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Parenting a child with a cleft: the father’s perspective

Flo was born with a bilateral cleft lip and palate. Photo used with kind permission of the family. This image must not be re-used elsewhere

Flo was born with a bilateral cleft lip and palate. Photo used with kind permission of the family. This image must not be re-used elsewhere

15 October 2013

New research by the Cleft Collective reports on fathers experiences of having a child with a cleft lip/palate. Fathers play a key role in their child's development but have so far been neglected in cleft research. This study shows that fathers have a number of information and support needs which are not currently being met.

Cleft lip/palate is the most common congenital craniofacial condition, affecting one in every 700 babies born per year in the UK.  Following a diagnosis of cleft in their child, parents are likely to feel shocked and daunted by the potential challenges that lie ahead. Being able to access the appropriate support when it is needed is vital to the psychological adjustment of families affected by cleft.

Fathers play a key role in their child's development and have a strong influence over the wellbeing of the family unit as a whole.  Despite this, research in this field has focused almost exclusively on the experiences of mothers, and has neglected the views of fathers of children born with a cleft.

In response to the need to provide appropriate support to all members of the family, Nicola Stock (Research Associate for The Cleft Collective) interviewed fifteen fathers from across the UK about their experiences of having a child with cleft lip/palate.

Fathers reported a number of experiences which are comparable to those reported by mothers in previous research.  Specifically:

  • Non-specialist health professionals (including sonographers, midwives, GPs and health visitors) often lack the knowledge, experience and skills necessary to provide appropriate support to families following the diagnosis and birth of a child with a cleft lip/palate.  This can have long-term damaging effects on the psychological adjustment of families.  Standardised training for non-specialists, as well as the provision of appropriate information and materials at the time of the diagnosis is needed to offer support to families until they are referred to a specialist cleft team.
  • Families may need additional support around the following areas: dealing with other people’s reactions, coping with their child’s change in appearance following surgery, knowing how to raise the topic of cleft with their child once their child is old enough to understand, getting access to genetic counselling and understanding the environmental and genetic contributors to cleft lip/palate.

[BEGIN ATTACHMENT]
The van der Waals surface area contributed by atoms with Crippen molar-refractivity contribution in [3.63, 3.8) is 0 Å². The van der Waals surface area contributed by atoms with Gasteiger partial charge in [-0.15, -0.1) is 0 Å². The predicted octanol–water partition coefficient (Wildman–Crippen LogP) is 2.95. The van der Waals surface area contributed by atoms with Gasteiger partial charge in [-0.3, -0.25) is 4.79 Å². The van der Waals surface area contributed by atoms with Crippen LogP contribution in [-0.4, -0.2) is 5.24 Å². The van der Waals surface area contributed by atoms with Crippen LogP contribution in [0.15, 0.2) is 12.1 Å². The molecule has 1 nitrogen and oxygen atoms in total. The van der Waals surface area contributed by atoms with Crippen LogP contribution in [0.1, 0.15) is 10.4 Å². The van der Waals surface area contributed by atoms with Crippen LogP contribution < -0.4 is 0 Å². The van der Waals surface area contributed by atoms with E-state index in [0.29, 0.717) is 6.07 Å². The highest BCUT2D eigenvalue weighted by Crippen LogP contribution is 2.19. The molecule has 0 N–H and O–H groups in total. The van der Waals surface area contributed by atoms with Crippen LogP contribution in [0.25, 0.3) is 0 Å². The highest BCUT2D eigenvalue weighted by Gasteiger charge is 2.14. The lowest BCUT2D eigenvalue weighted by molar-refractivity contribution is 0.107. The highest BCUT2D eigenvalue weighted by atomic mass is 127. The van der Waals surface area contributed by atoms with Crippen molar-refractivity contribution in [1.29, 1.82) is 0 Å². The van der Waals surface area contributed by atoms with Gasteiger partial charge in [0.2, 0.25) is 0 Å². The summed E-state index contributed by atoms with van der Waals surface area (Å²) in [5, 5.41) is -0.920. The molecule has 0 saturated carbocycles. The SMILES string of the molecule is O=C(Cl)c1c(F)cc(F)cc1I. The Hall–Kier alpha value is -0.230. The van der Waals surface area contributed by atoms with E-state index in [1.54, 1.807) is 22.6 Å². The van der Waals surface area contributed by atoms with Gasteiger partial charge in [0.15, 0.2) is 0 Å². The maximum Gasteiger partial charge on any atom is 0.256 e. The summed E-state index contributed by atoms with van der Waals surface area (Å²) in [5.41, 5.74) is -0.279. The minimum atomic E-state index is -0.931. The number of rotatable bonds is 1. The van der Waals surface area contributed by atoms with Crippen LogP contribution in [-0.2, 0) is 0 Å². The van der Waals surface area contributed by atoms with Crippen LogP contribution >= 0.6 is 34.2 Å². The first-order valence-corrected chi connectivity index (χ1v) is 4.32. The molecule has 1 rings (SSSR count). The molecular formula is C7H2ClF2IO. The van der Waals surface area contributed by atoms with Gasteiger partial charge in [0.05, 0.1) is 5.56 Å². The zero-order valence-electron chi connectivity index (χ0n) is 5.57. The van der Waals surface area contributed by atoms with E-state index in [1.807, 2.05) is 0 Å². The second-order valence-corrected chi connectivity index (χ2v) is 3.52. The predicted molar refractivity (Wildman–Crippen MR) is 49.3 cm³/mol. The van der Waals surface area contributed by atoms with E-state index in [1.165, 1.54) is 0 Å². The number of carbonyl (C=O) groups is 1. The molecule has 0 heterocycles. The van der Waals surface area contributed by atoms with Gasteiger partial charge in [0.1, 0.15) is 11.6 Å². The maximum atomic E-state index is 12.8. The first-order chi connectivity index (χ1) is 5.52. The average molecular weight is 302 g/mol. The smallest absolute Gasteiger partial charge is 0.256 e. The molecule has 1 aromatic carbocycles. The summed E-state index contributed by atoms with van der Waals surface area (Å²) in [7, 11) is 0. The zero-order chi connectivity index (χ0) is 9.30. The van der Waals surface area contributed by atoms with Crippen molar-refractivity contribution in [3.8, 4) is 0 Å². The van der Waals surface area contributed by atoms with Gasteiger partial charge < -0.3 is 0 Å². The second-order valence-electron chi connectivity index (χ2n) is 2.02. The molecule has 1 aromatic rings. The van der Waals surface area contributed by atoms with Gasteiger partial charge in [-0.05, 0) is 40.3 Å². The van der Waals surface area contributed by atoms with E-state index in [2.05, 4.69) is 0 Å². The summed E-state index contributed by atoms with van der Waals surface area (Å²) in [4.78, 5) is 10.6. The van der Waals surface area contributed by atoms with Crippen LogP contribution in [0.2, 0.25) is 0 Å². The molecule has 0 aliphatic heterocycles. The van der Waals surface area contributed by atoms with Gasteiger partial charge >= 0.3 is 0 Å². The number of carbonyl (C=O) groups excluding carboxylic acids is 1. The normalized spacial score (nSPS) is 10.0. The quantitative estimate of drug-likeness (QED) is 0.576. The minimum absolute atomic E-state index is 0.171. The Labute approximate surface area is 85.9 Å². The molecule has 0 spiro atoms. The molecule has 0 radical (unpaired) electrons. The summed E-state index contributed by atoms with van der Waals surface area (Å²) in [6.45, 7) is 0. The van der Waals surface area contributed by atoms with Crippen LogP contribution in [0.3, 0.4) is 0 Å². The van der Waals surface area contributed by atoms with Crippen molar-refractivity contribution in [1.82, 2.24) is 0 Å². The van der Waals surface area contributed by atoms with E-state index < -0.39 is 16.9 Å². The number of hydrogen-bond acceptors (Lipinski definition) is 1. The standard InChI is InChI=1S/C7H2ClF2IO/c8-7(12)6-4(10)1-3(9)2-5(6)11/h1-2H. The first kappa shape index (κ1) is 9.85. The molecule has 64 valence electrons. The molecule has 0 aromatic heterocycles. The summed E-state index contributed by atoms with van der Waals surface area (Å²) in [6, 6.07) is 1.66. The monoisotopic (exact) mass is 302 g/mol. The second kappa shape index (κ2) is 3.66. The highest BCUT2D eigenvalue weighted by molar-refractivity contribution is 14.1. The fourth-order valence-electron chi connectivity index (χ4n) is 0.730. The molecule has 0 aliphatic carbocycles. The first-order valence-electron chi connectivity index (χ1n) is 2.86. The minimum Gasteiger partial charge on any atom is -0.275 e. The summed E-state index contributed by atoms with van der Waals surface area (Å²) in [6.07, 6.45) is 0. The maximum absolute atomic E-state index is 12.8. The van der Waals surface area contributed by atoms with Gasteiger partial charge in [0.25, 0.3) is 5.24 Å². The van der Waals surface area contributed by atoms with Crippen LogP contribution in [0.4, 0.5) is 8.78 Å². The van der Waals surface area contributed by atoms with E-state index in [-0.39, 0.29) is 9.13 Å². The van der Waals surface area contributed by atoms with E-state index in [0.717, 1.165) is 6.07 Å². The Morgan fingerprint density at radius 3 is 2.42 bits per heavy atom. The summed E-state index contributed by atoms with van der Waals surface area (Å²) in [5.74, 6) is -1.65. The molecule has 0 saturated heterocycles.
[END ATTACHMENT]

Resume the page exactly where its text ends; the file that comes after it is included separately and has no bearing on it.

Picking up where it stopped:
• Many positives come from having a child with a cleft lip/palate, including personal growth, developing resilience and being able to support other families in a similar position.

In addition, this research raised a number of issues specific to fathers:

  • Fathers felt there was little support available for expectant fathers in general.  Having a child with ‘additional needs’ made this more evident.
  • Following their child's diagnosis, fathers often adopted an information-seeking and support-giving role.  They believed they had to remain proactive, strong and positive in order to support their partner and child effectively, but in doing so felt there was no outlet for their own thoughts and emotions.
  • There are fewer networking opportunities for fathers and they often do not get the chance to speak to a health professional about their concerns without their partner being present.  Better support for fathers which addresses their individual information and support needs should be established.
  • The adequate inclusion of fathers in future studies should be a priority for researchers in this and associated fields.

A number of other original findings resulted from this research:

  • Although the support provided by the cleft teams is highly regarded, this support tends to trail off after the child’s initial operations are completed.  Direct access to multidisciplinary support should be available throughout the child’s lifespan.  The type and intensity of the support needed is likely to vary.  A range of support options should therefore be made available, based on a ‘stepped’ approach to care.
  • Research with children who have additional conditions, such as Pierre Robin Sequence and cleft-related syndromes is lacking.  Further research with parents who have a diagnosis of cleft themselves is also needed.

Thank you to all of the fathers who took part in this research and to the Cleft Lip and Palate Association for all of their support with this study.  Please direct any questions about this research to Nicola Stock, Research Associate for The Cleft Collective: Nicola2.Stock@uwe.ac.uk.

 

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